HAYDEN LAKE - The plot that was John Barton's Hollywood career is thick.
Having made a living for 50 years in the industry, his list of screen credits runs longer than a "Lord of the Rings" movie script.
Now 76 and retired, Barton has spent the past 14 years living quietly in Hayden Lake with his wife of 52 years, Joy. Barton doesn't mind reminiscing about his time working with Hollywood greats, and moments he shared with them off-camera.
Like that time on the set of the 1969 Western comedy film "The Great Bank Robbery," when he helped actress Kim Novak get prepared for a bubble bath scene.
"There's a scene where she's in the bathtub, and she looks at me," Barton recalled recently at his home. "She says, 'You know, instead of this wash rag I'd like to have a natural sponge.'"
Barton, a props master at the time, knew he had one in his truck. He got it and returned.
"She says, 'Well, I've decided I'll go with the wash rag,'" he said.
"She says, 'John, my hands are made up and I think I've lost the wash rag in the tub,'" he said. Barton didn't know he was being pranked.
Novak told Barton she thought the rag was down by her feet. Barton swooshed his hand through the water around her feet. No rag.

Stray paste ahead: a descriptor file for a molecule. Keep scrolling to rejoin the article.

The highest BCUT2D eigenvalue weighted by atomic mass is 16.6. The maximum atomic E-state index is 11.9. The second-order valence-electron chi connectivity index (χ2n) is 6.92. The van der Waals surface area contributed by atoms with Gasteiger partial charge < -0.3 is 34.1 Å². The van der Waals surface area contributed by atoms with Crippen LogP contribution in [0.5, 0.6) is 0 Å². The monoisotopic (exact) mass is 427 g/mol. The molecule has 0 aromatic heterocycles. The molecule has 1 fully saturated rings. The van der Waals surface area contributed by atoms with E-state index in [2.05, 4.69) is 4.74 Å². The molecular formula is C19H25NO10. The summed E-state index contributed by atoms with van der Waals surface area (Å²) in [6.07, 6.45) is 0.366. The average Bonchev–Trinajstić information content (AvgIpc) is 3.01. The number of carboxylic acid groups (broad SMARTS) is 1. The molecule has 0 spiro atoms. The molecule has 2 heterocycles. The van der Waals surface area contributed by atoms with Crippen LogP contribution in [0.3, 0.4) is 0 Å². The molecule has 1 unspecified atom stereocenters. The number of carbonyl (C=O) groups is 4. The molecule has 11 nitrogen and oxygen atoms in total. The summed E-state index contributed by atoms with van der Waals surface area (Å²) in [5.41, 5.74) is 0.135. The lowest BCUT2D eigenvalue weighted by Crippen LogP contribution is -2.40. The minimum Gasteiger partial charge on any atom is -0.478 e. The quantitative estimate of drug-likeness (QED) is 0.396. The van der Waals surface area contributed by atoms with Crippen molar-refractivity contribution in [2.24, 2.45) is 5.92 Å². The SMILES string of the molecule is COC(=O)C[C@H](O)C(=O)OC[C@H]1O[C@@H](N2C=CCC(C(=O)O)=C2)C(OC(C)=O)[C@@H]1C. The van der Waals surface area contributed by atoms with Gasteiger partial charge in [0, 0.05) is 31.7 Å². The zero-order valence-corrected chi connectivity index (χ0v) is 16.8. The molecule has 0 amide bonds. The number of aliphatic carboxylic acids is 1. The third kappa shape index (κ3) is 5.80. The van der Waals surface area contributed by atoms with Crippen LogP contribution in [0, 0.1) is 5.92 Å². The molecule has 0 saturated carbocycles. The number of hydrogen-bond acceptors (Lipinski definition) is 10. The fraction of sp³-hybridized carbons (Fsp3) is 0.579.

Novak told him to work his way up, which he did. He got near her hip on one side, but no rag.
"'Now, John, just relax, don't get nervous,'" he recalled her saying.
He works his way up her other side to the hip, but, again, no rag.
"Well, you know where she put it," he said. "She said, 'Why don't you start at my ankles and work up.'"
Soon the whole crew was laughing.
"The backbone of this industry is really the people behind the camera," Barton said. "There's a lot more characters behind the camera than you'll ever see in front of it."
He said his career as a prop master was demanding work, but he stuck with it for a long time because of the frequent challenges and different experiences.
One day he was working on a futuristic movie about outer space, and the next day it was a movie set in the 10th Century.
"The biggest thing we have is research," he said. "Every studio had their own library."
Barton worked on major hits likes "Cool Hand Luke" with Paul Newman, "The Way We Were" with Barbra Streisand and Robert Redford, "Wait Until Dark" with Audrey Hepburn, and "Father Goose" with Cary Grant.
How Barton got into the business is a story in itself.
At age 6, Barton had polio in his left leg. His dad managed a Safeway in Burbank, Calif., and knew the head of the commissary for Columbia Pictures Ranch.